Green Homes—Creating a Project Plan

Create an eco-friendly building or remodeling plan to ensure success.

By Bob Vila | Updated Jul 31, 2020 12:03 PM

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Before you plunge into a green home or remodeling project, take a minute to consider why upfront planning can be so important.

“We need to remember that the greater goal of all of our building projects is to support sustainable living,” says Victoria Schomer, a member of the American Society of Interior Designers and a LEED-accredited Professional, based in Asheville, NC.

“We need to create living and working spaces that maximize existing square footage, allow us to stay connected with nature, use what we already have better, readily recycle, and adopt green consumer habits on a day-to-day basis,” Schomer says. “Then, we’ll hit that real endgame target of reducing our global impacts and protecting our planet and everyone living here.”

Find Green Experts
Don’t make a purchase until you know your plan. “Most things go wrong at the beginning, even though it may not feel like it. It’s the invisible decisions that equal missed opportunities and costly mistakes,” says Kathleen O’Brien, president of the green building consulting firm O’Brien and Co., Inc., in Seattle. The Northwest Green Home Primer , a book O’Brien co-authored with Kathleen Smith, is a comprehensive look at building, remodeling ,or buying green in that region, with worksheets, case studies, and illustrations that create a thoughtful real-world guide for getting green results.

To get your plan off to its best start, assemble a green team. O’Brien says there should be “one main hire” for the green team: the person responsible for the job. “Making sure this person is qualified and interested in a green project is absolutely key,” she says.

To find that person, look for professionals participating in a green home building program. Check with local programs developed by industry groups, such as master builders associations, environmental nonprofits, and municipal utilities.

“Find the folks who are not just members in names only but have homes certified in the local program,” says O’Brien. “Most of these groups have websites listing their members and sometimes even certified homes you can take a look at.” In the Northeast, check out the Northeast Sustainable Energy Association; in the Southeast, check out the Southface Energy Institute; in the Northwest, check out the Pacific Northwest EcoBuilding Guild.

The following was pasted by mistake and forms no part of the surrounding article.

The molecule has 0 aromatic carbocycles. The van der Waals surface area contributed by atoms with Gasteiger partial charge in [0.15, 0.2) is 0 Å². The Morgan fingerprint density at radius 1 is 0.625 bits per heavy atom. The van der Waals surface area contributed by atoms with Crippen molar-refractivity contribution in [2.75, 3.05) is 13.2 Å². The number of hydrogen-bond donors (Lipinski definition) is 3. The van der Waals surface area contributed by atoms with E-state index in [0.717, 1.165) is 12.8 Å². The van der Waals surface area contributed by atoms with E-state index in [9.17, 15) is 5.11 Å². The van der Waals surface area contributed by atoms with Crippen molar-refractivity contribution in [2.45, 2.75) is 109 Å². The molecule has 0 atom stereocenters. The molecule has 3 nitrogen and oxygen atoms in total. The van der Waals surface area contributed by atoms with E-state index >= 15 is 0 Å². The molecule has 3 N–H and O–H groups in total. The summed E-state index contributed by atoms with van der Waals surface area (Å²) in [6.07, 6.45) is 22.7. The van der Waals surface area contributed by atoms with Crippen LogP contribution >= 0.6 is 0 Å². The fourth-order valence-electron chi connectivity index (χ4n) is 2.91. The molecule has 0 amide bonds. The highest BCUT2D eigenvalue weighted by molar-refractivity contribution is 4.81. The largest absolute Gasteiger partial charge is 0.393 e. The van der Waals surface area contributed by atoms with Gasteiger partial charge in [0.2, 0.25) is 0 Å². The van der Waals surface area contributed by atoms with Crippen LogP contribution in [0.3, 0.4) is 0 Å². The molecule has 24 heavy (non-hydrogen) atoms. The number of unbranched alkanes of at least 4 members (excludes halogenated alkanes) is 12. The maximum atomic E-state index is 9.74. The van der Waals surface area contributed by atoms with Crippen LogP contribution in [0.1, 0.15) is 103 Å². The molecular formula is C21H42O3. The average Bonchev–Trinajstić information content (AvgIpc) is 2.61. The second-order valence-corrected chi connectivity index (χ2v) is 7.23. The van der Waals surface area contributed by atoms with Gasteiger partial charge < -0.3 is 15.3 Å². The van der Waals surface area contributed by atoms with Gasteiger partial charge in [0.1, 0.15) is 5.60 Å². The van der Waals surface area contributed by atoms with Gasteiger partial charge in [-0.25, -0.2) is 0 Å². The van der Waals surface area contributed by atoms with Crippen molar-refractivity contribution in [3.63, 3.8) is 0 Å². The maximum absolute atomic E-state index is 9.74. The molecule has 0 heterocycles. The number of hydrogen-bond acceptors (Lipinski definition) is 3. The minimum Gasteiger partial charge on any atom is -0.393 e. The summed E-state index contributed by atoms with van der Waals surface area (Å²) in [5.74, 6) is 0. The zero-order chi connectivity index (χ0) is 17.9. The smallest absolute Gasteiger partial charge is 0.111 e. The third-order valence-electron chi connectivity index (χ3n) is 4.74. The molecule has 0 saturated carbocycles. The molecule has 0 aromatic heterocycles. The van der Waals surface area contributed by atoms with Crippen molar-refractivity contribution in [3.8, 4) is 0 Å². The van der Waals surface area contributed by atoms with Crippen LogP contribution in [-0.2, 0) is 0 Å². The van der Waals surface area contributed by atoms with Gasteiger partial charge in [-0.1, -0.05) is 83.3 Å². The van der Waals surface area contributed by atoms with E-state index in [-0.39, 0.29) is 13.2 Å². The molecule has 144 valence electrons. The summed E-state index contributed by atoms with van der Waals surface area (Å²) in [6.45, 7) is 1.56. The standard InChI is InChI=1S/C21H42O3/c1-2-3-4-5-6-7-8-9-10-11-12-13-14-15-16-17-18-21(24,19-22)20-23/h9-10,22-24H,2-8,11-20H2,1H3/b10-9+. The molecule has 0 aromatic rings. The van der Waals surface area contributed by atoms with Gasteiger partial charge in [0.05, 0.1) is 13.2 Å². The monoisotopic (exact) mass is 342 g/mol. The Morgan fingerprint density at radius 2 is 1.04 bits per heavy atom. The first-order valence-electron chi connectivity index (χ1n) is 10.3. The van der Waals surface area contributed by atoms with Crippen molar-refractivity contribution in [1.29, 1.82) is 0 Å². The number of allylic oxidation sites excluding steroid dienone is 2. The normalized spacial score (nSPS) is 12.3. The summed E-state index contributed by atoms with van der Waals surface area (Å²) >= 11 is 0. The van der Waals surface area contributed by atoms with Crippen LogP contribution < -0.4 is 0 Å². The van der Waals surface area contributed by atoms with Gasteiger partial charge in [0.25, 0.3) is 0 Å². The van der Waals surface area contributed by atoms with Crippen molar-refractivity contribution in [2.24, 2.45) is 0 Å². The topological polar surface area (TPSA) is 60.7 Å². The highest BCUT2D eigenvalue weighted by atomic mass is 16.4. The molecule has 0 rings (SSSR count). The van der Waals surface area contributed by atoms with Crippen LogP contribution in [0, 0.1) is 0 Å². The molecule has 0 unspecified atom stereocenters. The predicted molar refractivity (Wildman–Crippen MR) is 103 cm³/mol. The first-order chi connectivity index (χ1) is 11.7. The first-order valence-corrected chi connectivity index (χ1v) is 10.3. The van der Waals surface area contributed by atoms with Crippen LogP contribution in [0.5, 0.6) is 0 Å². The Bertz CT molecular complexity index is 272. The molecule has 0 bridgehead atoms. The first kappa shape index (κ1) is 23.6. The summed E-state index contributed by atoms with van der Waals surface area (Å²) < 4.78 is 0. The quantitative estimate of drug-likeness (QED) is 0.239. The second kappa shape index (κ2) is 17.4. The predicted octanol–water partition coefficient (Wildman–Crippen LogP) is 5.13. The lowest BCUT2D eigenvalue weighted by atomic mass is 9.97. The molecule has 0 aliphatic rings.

You also can visit the websites of national organizations to obtain team contacts. The U.S. Green Building Council provides a section on its site to look up members that are LEED-accredited Professionals. To become a LEED AP, members must pass a rigorous exam that demonstrates a thorough understanding of green building practices and principles.

Assemble Your Team
After you chose your key leader, together you can build your team. As you sort through contacts, ask these questions:.

1. What type of green training and/or certification do they have? For many associations, you should be able to confirm certifications by contacting their offices or checking their websites.

2. What type and how many green homes/remodels have they successfully completed? Ask them for a list of green references and be sure to check out the list.

3. How would they approach the project? Coordination among everyone on the team—owner, architect, designer, builder, trade, manufacturers—is vital to the success of a high-performance green project.

4. What is a green building from their perspective? Look for some of the following responses, to name just a few, along with specific project goals:

  • Energy efficiency and conservation, high-performance building